Sunday, September 20, 2009

Reflections on Ol' Ireland

Dear readers. I apologize for being so long in writing, and wonder if anyone is still out there?

We are still in Ireland, caught up in the middle of a delightful morass of gorgeous days. This is one of the best - puffy with white and wide cloud shadows, ultramarine inbetween, green and smooth and sheep-mown and voluptuous below -

I wrote to my father that this part of Ireland reminds me very much of Wisconsin, the driftless region along the Mississippi. The first time that I woke up here I thought that that was where I was - in the midwest, mysteriously redeposited, and I was confused, but glad.

Before going into particulars, I would like to begin with an explanation of why I've not written. The underlying reason is The Future. Both Matt and I have been very preoccupied with searching for people to stay with in Amsterdam, arranging dates to be in Paris, and attempting to find farms to WWOOF at in France. We must still find a place to fill out our last few European days in Barcelona...

And this is not to mention how consumed we have been by the sorting through of the excess of opportunities regarding 2010 farm apprenticeships, internships, academia, living arrangements, etc!

And of course, weeding a place like this:

the raised vegetable beds

Or, triumphing in a place like this -

the pond garden

Plus, attempting to resurrect some semblance of correspondance with the people back in the Old Country, which is in no way Europe, but indeed America. And not only with the people, but with the zeitgeist itself. It has been very strange to be on this lovely property full of Time magazines and cable TV, to try easing myself back into a little bit of knowledge about what is going on in the States, and seeing that politically everything seems in quite a tangle and the recession is still on (though getting better, at least for some?). Part of me is glad to be in Europe in a time like this, though after much thought, the current events also encourage me to return home.

* * *

There is always such a fine line between August and September, and I have actutely felt this line for many of the days that we've been here. School beginning, the air sharpening to a crisp, pungeant companion. The silence brought on by autumn's arrival.

Sometimes when I am in the vegetable garden, spreading rotted manure or weeding, I can feel the preparations into autumn, eventually into winter. There is literally nothing to be heard, the atmosphere stagnant but for its clean chill, and only occasionally is there the flutter of one bird, or the gust of a sparrow flock.

It is dragonfly season. Sitting around the pond having tea, we watched them hitch upon each other, flitting, darting, curling their tails. When I go walking around six, just at the crease of afternoon and evening with Cosimo, they fly above me and swallow up the midgets (this is what the Irish call midges).

Maile asked me if I am constantly happy and meeting with good adventures at every turn. I realize that I have been incredibly optimistic in these blog posts. As travel tends to be, these months continue to be concentrations of life. Very exciting, rather over-whelming, full of human drama and joy and longings. I miss "home" (in spite of the allusiveness, for me, of this word, as I've been such a transplant for so long, between Milwaukee and New England, finding that word in people oftentimes moreso than in places) - I miss that concept, that aggregation of places and friendships, and I miss it far more than I thought that I would. I think part of the isolation is due to the difference in this sort of travel to the sort that I had done before. Though I've lived in a few different places, it was usually for enough months to establish some sort of a community, to become involved and see fruits of labors.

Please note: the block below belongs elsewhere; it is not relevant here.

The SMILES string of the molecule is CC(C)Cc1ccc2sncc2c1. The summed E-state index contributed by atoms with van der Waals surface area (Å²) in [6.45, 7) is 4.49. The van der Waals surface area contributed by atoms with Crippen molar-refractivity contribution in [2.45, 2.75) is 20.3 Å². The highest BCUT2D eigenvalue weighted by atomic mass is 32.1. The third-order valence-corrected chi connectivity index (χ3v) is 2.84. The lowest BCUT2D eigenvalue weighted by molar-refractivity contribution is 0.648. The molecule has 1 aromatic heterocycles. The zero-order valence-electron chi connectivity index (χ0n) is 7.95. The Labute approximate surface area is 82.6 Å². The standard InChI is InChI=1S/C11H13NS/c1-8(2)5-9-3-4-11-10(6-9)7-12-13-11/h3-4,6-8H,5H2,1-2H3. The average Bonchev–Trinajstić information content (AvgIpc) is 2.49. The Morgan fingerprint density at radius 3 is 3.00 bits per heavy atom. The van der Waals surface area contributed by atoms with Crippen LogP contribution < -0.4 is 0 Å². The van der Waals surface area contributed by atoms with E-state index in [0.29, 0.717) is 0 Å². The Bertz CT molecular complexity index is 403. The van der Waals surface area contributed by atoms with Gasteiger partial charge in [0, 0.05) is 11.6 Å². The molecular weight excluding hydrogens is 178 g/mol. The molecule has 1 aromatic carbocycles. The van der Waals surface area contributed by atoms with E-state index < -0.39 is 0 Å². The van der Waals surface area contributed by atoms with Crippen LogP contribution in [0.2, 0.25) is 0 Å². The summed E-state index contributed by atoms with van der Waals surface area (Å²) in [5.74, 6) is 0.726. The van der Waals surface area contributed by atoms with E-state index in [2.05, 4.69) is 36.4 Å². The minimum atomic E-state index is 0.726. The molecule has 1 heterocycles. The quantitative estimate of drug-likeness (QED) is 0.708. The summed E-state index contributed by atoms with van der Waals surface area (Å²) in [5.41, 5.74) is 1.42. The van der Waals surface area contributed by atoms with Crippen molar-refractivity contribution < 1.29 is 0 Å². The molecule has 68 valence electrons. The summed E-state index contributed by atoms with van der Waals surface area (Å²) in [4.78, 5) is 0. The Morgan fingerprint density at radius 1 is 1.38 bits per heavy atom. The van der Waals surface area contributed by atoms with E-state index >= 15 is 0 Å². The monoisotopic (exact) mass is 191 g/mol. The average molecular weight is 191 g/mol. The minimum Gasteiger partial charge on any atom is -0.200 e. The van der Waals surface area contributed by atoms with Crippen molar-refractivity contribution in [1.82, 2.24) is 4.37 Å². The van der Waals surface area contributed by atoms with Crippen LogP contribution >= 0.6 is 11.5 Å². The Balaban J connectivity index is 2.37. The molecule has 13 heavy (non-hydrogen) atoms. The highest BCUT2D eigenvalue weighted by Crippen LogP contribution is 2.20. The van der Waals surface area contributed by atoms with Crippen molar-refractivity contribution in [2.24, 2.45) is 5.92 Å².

Thinking back, we have left many legacies. Potatoes in Alpine France, Coffee stains in Italy, lettuces in West Cork and a corrugated iron roof in the Mediterranean. But when we left France the potatoes and their leaves and stems were still in the ground, and we hardly got a chance to witness the absurd miracle of the roof that Matt and Isaac erected down south.

On the other hand, we ate cheese from the milk that we kneaded out of goats and had soup from the lovage that we harvested with Francoise's gorgeous Opinel knives from the Savoie, and here we came upon surpises of potatoes while turning the soil up, after weeding it faithfully, which gave gumption to a good omelet and now fill the kitchen with their small and plump bodies.

Being in Ireland has leant itself to a wealth of revelations and contemplations. Brilliant books, old friends, new friends, the grace of an immaculate landscape, the change in complexion after days of rain. And being on this small holding has been a welcome respite, a cloister of flowers and plans, and I think that when we'll be in Amsterdam on the 29th, and America in November, our time in County Cork, and our 180-some days (and counting) on this continent and its islands will have helped us be ready for it.

With that, I will leave you for now. It is too rare a day (as Jane Austen would put it) to spend it inside.

With love,


These, and more pictures, can be found here.
Also, I have finally gotten the chance to upload some of the various little films that we have taken, which can be viewed here.


  1. Yeah. People now hate Obama (and healthcare, go figure) and the recession is officially "over." The U.S. is a weird place right now. Canada still rocks though.

  2. Hi Jenny and Matt!
    Oh! How i just love your blogs! Continue to Love and Live Life! Oh! What a wonderful life you have now in Europe!
    Sending my Love